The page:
Pamela Beryl Harriman
(nÃ©e Digby; 20 March 1920 â€“ 5 February 1997)
also known as Pamela Churchill Harriman, was an English-born socialite who was married and linked to important and powerful men. In later life, she became a political activist for the United States Democratic Party and a diplomat. Her only child, Winston Churchill, was named after his famous grandfather.
Pamela Beryl Digby was born in Farnborough, Hampshire, England, the daughter of Edward Digby, 11th Baron Digby, and his wife, Constance Pamela Alice, the daughter of Henry Campbell Bruce, 2nd Baron Aberdare, a peer in the House of Lords. Pamela Digby was educated by governesses in the ancestral home at Minterne Magna in Dorset, along with her three younger siblings. Her great-great aunt was the nineteenth-century adventurer and courtesan Jane Digby, notorious for her exotic travels and scandalous personal life. Pamela was to follow in her ancestor's footsteps, being frequently cited as "the 20th-century's greatest courtesan."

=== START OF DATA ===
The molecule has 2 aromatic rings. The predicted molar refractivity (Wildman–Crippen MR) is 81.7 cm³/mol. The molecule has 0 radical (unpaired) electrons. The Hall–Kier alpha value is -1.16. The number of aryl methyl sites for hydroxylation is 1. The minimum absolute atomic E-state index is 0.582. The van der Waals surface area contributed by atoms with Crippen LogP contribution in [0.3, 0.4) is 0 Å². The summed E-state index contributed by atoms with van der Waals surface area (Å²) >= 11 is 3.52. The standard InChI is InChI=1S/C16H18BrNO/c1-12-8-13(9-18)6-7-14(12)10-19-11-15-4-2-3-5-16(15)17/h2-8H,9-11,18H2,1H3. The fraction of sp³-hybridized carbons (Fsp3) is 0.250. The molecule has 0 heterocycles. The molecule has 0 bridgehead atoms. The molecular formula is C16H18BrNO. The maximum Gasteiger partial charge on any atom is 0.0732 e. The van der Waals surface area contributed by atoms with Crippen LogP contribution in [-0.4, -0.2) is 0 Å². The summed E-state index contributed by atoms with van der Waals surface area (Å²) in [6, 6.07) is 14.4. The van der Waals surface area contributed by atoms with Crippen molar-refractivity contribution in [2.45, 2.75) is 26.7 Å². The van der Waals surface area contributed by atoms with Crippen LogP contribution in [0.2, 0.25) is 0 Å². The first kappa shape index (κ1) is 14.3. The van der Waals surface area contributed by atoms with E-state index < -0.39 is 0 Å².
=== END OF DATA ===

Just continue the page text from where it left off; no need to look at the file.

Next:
Amid acres of Dorset farmland and woods, Pamela as a young girl enjoyed an idyllic lifestyle at the top of the countyâ€™s social tree. From an early age Pamela was a very good horsewoman. She competed at shows at the International Olympia, Royal Bath and West Show, and local shows at Dorchester and Melplash. She show-jumped a tiny pony called Stardust that did a clear round at Olympia when every fence was above the animalâ€™s withers.
At the age of seventeen, she was sent to a Munich boarding school for six months. While there she was introduced to Adolf Hitler by Unity Mitford. She subsequently went to Paris, where she took some classes at the Sorbonne. Although in her Who's Who biography she identified these classes as "post-graduate" work, she actually never completed a college degree. By 1937, she had returned to England.